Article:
Most of the research now going on about welfare reform focuses narrowly on social conditions. The dominant question is whether the poor have been helped or hurt by the revolution flowing from PRWORA. Some of this inquiry focuses on Wisconsin; I draw on it heavily in chapter 10 and elsewhere.

For the how of reform, I have much less to go on. Most of the literature on welfare work programs consists of evaluations of their effects, mostly by the Manpower Demonstration Research Corporation. These studies were essential to establishing work requirements as a feasible approach to reform. But they say little about the political and administrative processes that create effective programs, or fail to do so. There are also studies of welfare politics, but they focus mainly on public opinion or on reform at the national level. Many of these studies cover only one stage in the reform story, or are out of date.17 There is some prior research on the politics and administration of welfare reform at the state and local level.18 These projects generated most of the case studies that I use to compare Wisconsin to other states. But these inquiries are much more limited than what I offer here for Wisconsin.

Within Wisconsin itself, there is considerable research on the effects of reform. But past writing about the politics and administration of change is surprisingly limited, given the state's prominence. It is confined to one important journal article, several book chapters, and a Ph.D. dissertation.19 I have drawn gratefully on all, but my account is based mostly on original sources. I relied heavily on interviews with state policymakers, government documents, and data from state programs. Here in brief is how I assembled the study; later chapters go into more detail.

For the politics of reform, I gleaned an initial impression from the secondary sources, then talked to senior state administrators in 1994-95; in 1997-98 I interviewed a score of leading policymakers in the bureaucracy, the state legislature, and community groups. I also had research assistants review journalism about welfare reform in state newspapers for the period 1985-99. The interview respondents were people whom the other sources indicated were key players in welfare decisions from 1985 through the implementation of W-2.20 I asked them what had happened during the reform struggles and why the outcome was so consensual.

For the administrative side of the story, I relied chiefly on government documents. The most important program was the Job Opportunities and Basic Skills Training Program (JOBS). A national program, JOBS was the primary welfare work structure in Wisconsin from the late 1980s up through the implementation of the more radical reforms in the mid-1990s. I interviewed about this and other programs in Madison and in ten counties around the state. These visits were mostly in 1994-95, followed by further visits to Milwaukee in 1995 and 1999. I asked officials running welfare and JOBS how they processed clients, what welfare work policies they associated with good JOBS performance, and why caseloads had fallen.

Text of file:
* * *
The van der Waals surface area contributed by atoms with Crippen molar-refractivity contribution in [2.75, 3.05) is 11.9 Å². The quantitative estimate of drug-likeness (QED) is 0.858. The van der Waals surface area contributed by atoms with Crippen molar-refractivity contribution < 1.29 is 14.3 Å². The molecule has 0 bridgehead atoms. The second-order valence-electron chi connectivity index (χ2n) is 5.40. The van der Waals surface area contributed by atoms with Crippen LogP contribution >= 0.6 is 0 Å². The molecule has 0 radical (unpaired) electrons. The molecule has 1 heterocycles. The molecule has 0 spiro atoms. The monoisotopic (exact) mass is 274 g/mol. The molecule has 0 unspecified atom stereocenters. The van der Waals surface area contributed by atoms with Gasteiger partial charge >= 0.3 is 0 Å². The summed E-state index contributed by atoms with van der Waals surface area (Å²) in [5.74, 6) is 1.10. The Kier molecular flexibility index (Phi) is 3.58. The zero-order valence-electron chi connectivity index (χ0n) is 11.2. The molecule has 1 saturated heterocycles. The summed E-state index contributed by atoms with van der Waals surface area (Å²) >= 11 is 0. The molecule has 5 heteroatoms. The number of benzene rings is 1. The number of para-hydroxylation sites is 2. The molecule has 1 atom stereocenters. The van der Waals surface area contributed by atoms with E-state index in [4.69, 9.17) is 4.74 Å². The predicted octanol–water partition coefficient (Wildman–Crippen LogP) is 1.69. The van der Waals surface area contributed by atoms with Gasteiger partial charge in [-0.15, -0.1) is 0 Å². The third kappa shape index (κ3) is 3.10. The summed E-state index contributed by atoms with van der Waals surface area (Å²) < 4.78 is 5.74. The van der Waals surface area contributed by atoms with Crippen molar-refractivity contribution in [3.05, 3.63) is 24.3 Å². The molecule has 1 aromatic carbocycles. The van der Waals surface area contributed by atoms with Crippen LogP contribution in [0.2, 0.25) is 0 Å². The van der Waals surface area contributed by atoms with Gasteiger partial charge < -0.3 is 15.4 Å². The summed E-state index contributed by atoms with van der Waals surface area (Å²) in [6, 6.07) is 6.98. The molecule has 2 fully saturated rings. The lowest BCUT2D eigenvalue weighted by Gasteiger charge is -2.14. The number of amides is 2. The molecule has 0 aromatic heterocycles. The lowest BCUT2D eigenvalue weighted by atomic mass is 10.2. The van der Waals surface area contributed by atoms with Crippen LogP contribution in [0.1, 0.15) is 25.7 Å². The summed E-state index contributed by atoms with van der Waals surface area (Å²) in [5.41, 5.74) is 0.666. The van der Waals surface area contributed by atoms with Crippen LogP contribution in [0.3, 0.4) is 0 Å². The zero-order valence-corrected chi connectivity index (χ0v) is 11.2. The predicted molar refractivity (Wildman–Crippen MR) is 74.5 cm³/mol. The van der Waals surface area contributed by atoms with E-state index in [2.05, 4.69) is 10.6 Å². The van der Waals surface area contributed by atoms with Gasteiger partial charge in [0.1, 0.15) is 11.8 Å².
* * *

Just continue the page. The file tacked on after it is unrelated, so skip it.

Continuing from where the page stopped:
I then tested this input using program data for JOBS. The results indicated that the counties generally did treat their clients in the ways they claimed to do. I also built statistical models that related the policies and other features of the counties to their performance in JOBS, as measured by the program's own indicators. The results showed that counties that stressed high participation and actual work over training placed more people in jobs, but these policies had less effect on the quality of jobs. Later I did similar analyses relating county JOBS policies and other factors to caseload changes. Again, the more demanding counties had the most caseload decline.

I also compared Wisconsin to other states. Several analyses show that the connection of good government to successful welfare reform is seen nationwide, not just in the Badger State. I used the case studies of TANF development mentioned above to show that good-government states like Wisconsin were able to enact and implement new welfare policies more smoothly than states of other traditions. I also built models of caseload change across the states, parallel to the county-based analysis just mentioned. These traced variations in caseload change in the periods 1989-94 and 1994-98 to the welfare policies and other features of the states. In the first period, caseloads rose in most states, while in the second they fell. I found that states like Wisconsin that had demanding JOBS and child support policies typically had less caseload increase, or more decline. I also linked these policies, in turn, to the governmental features of the states. The states with good-government traditions like Wisconsin were the most able to fuse generous benefits with strong work requirements. That is the combination that seems to work best and that the public supports.

In the cross-state comparisons and elsewhere in the book, I use a scheme of state political cultures developed by Daniel Elazar to characterize and measure what good government means. Wisconsin is one of a number of "moralistic" states where policymaking tends to be focused on problem-solving rather than partisanship, and public administration is strong. With some exceptions, these moralistic states emerge as the most effective welfare reformers.

Finally, my research assistants and I studied Wisconsin's past to discover the deeper springs of its competence. These include the state's early settlement, its leadership of the Progressive movement, and its tradition of leadership in national social policy. All those antecedents prepared the state to show leadership again in the current era. We also researched the history of federal attempts to promote capable welfare administration.

Throughout the research, I benefited from close ties to Wisconsin. I first encountered the state in 1987, through a visiting appointment at the University of Wisconsin at Madison. I immediately became involved in the early stages of Tommy Thompson's welfare reform efforts. Along with other experts from the university, I advised Kenosha County on its own local welfare reform, which turned out to be a model for the state. I continued to advise the state welfare department on research and policy issues.21 These contacts explain the wealth of program data, public documents, interviews, and other inside information that I use to tell the Wisconsin story. Few scholars of social policy have had such entrée.